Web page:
The last grant — $100,000 from the National Trust for Historic Preservation — has already been used to restructure portions of the attic, and replace doors and windows.

The Wright Building will have an open house noon-5 p.m. Saturday, Dec. 10, as part of the West Volusia Historical Society’s tour of historic homes.

Wright Building throughout the years


James W. Wright, a successful businessman in citrus, speaks at Booker T. Washington’s National Negro Business League in Boston. He talked about being a Black entrepreneur.
“The public or consumers don’t know the difference,” Wright told the group. “We use the same fertilizer, the same method of cultivation and care, we get the benefit of the same air, moisture and sunshine and rain that the good Lord sends, and they don’t know black oranges from white oranges.”

Wright builds the James W. Wright building at the corner of Voorhis and Clara avenues, kitty-corner to the historic Greater Union First Baptist Church, in what was known as the Yemassee area. The bricks used were from the Bond Sandstone Brick Co. of Lake Helen.
Sidney Johnston, a Stetson University-affiliated historian who has worked on Wright Building restoration efforts, noted “that a majority of laborers at the Lake Helen brick plant were African Americans and that most of DeLand’s brick masons were Black … Consequently, the material culture of the Wright Building reflects the prowess of West Volusia’s black craftsmen.”

Booker T. Washington Theater adjacent to the building is developed.

Dr. Samuel W. Poole, DeLand’s first Black dentist, establishes a dental office on the second floor. The practice would remain for many decades, serving both Black and white patients.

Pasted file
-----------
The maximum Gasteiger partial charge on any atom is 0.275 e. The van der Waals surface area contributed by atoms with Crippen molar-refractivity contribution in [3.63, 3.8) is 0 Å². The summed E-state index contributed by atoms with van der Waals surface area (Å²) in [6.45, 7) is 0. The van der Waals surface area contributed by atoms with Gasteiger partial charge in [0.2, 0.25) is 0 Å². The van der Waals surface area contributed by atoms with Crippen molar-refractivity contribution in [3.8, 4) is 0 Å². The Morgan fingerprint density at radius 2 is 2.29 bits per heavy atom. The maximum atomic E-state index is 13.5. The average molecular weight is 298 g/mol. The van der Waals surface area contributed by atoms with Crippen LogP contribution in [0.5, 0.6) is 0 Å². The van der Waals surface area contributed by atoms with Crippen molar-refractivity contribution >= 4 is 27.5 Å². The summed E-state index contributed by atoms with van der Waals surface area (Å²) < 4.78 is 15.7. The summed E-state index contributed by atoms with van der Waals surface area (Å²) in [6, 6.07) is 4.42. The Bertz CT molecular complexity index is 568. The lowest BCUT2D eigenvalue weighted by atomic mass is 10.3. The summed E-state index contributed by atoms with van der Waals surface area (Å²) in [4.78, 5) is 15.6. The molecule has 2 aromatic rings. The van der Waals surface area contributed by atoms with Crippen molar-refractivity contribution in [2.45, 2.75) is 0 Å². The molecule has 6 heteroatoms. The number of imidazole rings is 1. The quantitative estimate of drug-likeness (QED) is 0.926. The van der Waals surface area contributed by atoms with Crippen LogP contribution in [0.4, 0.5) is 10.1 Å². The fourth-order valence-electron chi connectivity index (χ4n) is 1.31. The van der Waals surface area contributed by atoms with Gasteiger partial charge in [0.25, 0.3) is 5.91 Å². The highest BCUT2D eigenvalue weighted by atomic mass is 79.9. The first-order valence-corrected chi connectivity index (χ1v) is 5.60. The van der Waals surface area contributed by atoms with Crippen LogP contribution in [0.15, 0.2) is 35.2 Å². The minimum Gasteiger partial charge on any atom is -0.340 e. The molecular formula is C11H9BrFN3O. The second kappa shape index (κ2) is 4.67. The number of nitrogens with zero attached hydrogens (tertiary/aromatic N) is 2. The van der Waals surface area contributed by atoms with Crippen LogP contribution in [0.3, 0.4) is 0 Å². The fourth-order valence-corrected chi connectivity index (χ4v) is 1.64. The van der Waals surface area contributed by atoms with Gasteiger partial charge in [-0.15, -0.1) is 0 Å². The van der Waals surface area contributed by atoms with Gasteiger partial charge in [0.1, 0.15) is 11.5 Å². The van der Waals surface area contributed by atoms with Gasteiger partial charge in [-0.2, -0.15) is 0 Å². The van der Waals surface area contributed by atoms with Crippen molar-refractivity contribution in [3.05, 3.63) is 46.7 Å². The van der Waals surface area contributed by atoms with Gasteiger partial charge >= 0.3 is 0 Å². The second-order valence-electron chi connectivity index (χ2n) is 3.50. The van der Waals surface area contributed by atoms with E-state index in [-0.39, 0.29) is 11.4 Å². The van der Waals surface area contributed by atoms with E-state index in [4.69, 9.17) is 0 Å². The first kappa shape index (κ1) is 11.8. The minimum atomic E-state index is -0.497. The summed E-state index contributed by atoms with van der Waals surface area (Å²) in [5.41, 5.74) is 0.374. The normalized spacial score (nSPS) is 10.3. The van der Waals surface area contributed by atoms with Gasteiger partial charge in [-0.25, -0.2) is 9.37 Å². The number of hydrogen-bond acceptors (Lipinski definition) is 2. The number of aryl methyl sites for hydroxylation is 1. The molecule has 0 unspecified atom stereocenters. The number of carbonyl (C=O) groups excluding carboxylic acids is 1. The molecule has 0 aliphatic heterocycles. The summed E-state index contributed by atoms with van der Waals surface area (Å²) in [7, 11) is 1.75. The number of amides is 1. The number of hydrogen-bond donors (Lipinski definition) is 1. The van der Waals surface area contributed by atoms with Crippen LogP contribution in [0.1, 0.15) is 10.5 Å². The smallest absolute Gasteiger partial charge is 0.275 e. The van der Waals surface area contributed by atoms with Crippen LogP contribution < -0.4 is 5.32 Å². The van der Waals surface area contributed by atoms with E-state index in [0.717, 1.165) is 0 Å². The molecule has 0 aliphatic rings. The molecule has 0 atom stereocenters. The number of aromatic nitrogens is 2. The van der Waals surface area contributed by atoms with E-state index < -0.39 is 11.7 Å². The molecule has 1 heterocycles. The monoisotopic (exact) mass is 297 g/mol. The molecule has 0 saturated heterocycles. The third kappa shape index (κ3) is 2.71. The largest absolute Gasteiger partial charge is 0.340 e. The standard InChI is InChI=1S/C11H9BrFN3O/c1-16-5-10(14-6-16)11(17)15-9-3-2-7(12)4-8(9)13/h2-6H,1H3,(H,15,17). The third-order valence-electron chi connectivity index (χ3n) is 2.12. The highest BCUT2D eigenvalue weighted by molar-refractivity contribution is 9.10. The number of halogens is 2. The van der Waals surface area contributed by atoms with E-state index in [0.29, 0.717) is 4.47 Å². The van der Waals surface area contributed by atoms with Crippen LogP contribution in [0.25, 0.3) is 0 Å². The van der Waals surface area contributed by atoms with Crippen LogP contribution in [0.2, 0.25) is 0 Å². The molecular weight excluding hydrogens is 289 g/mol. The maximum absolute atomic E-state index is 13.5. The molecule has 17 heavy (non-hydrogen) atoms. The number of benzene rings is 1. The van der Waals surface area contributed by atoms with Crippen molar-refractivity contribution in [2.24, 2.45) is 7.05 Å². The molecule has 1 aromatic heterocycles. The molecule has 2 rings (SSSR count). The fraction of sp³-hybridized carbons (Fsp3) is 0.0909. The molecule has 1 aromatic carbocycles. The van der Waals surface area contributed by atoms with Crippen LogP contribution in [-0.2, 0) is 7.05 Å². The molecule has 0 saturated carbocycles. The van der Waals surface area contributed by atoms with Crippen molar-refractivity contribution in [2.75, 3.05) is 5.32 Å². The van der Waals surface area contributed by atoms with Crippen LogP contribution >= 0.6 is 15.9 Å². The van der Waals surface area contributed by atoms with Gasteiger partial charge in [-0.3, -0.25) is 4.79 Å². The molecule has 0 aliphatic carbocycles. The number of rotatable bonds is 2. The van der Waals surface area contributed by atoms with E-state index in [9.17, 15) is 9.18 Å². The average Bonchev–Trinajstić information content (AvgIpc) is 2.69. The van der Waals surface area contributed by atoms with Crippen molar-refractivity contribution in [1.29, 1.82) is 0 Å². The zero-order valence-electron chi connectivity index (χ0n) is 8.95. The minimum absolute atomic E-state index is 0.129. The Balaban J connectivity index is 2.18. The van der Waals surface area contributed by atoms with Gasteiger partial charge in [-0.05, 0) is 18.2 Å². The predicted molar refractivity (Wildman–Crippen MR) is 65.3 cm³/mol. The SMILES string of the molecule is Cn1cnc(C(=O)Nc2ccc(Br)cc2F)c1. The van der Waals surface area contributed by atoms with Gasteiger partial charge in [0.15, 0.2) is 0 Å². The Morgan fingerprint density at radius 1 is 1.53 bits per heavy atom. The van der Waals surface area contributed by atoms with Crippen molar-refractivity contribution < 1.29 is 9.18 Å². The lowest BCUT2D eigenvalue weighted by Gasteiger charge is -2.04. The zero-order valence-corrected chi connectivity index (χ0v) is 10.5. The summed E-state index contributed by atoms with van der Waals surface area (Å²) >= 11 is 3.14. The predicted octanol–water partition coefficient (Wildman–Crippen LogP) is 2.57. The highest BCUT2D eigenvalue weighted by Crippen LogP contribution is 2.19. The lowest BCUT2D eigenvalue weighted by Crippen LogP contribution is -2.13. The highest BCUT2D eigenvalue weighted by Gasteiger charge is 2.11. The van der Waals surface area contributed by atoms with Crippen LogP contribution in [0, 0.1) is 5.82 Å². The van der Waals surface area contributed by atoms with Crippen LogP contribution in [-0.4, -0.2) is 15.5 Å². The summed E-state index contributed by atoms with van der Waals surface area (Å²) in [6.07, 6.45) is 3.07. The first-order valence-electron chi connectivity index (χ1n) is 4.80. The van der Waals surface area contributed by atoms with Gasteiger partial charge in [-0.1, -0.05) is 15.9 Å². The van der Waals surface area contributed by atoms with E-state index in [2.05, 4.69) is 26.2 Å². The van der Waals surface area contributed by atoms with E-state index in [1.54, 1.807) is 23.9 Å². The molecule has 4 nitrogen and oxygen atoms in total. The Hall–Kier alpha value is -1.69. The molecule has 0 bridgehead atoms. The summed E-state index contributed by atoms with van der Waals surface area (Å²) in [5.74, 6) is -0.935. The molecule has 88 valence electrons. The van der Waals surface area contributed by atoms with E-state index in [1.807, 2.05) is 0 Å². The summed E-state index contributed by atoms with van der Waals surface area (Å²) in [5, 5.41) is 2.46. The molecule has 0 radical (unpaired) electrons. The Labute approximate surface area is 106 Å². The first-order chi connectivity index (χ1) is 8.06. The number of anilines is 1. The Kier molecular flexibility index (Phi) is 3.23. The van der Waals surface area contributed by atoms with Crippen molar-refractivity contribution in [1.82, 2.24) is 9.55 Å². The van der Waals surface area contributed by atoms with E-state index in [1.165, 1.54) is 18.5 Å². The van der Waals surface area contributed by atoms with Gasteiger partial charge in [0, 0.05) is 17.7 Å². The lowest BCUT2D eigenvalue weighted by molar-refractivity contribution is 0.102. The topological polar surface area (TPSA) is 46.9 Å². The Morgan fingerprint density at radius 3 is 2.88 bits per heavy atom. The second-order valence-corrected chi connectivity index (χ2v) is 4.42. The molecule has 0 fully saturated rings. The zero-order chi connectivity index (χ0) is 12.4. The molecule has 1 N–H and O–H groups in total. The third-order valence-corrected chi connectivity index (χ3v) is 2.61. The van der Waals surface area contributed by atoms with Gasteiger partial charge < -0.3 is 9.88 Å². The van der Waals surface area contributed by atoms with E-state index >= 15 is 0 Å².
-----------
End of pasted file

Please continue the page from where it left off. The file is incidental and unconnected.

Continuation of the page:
During the Great Depression, Wright maintains a two-thirds occupancy rate in the building, which houses many different kinds of businesses. Throughout its vibrant business life, the Wright Building was host to: a beer garden, apartments, a grocery store, restaurants, fruit merchants, and many more.
Wright’s investment in the building helped spawn its own neighborhood, known as Wright’s Corner, and the streets were lined with mom-and-pop shops, cafes, clubs and restaurants.

In this post-segregation time period, myriad reasons contribute to a downturn in historic African American neighborhoods, including a rise in illegal drug use in the 1980s and the subsequent crackdown that disproportionately affected minorities. Other factors included the deaths of older residents, and difficulty competing with lower prices provided by more affluent, and predominantly white-owned, stores, along with a long history of discrimination, particularly in home-finance lending.

After four decades of slow downturn in the area, Greater Union First Baptist Church acquires the deteriorating Wright Building at a tax-deed sale. The church then transferred ownership to its charitable organization, Greater Union Life Center.

Urgent restoration efforts begin, as the historic landmark is in danger of structural failure. The roof and walls were stabilized. Over the next several years, a series of grants are awarded, enabling the Life Center to slowly but surely restore the structure, whose exterior has remained more or less intact.

On Feb. 1, the National Park Service lists the James W. Wright Building in DeLand on the National Register of Historic Places.

With racial justice on their minds, discussion arises among DeLand city officials and others about the possibility of creating a historic district in the Yemassee district. DeLand currently has four historic districts: its Downtown area, the Stetson University campus, the Garden District on the southeast side of Downtown, and the Northwest Historic District.